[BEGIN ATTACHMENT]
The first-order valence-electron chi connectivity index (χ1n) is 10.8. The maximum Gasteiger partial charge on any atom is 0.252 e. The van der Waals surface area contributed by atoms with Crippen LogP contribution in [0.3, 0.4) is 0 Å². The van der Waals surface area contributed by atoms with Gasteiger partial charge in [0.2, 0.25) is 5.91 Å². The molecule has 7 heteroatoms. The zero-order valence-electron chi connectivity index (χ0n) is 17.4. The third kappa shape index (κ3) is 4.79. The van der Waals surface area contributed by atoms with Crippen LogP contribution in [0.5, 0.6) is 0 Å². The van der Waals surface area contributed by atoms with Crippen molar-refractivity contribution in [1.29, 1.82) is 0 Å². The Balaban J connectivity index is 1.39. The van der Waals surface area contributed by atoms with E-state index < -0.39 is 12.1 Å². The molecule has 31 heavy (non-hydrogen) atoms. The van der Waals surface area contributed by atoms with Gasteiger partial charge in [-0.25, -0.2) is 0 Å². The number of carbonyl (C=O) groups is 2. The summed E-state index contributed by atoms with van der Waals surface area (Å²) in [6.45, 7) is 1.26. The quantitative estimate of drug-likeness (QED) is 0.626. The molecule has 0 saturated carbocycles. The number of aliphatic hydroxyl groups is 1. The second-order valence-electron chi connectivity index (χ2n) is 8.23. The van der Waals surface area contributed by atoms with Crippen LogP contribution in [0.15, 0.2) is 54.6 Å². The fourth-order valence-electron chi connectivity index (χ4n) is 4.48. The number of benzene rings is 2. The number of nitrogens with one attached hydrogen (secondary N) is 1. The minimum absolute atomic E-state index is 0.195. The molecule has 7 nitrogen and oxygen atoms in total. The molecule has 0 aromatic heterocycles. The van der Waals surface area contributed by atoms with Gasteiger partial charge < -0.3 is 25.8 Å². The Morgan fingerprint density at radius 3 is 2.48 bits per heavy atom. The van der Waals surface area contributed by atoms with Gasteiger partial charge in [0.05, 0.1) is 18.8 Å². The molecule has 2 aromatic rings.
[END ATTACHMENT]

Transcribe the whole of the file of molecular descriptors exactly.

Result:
The first-order valence-electron chi connectivity index (χ1n) is 10.8. The maximum Gasteiger partial charge on any atom is 0.252 e. The van der Waals surface area contributed by atoms with Crippen LogP contribution in [0.3, 0.4) is 0 Å². The van der Waals surface area contributed by atoms with Gasteiger partial charge in [0.2, 0.25) is 5.91 Å². The molecule has 7 heteroatoms. The zero-order valence-electron chi connectivity index (χ0n) is 17.4. The third kappa shape index (κ3) is 4.79. The van der Waals surface area contributed by atoms with Crippen LogP contribution in [0.5, 0.6) is 0 Å². The van der Waals surface area contributed by atoms with Crippen molar-refractivity contribution in [1.29, 1.82) is 0 Å². The Balaban J connectivity index is 1.39. The van der Waals surface area contributed by atoms with E-state index < -0.39 is 12.1 Å². The molecule has 31 heavy (non-hydrogen) atoms. The van der Waals surface area contributed by atoms with Gasteiger partial charge in [-0.25, -0.2) is 0 Å². The number of carbonyl (C=O) groups is 2. The summed E-state index contributed by atoms with van der Waals surface area (Å²) in [6.45, 7) is 1.26. The quantitative estimate of drug-likeness (QED) is 0.626. The molecule has 0 saturated carbocycles. The number of aliphatic hydroxyl groups is 1. The second-order valence-electron chi connectivity index (χ2n) is 8.23. The van der Waals surface area contributed by atoms with Crippen LogP contribution in [0.15, 0.2) is 54.6 Å². The fourth-order valence-electron chi connectivity index (χ4n) is 4.48. The number of benzene rings is 2. The number of nitrogens with one attached hydrogen (secondary N) is 1. The minimum absolute atomic E-state index is 0.195. The molecule has 7 nitrogen and oxygen atoms in total. The molecule has 0 aromatic heterocycles. The van der Waals surface area contributed by atoms with Gasteiger partial charge < -0.3 is 25.8 Å². The Morgan fingerprint density at radius 3 is 2.48 bits per heavy atom. The van der Waals surface area contributed by atoms with Gasteiger partial charge in [0.05, 0.1) is 18.8 Å². The molecule has 2 aromatic rings.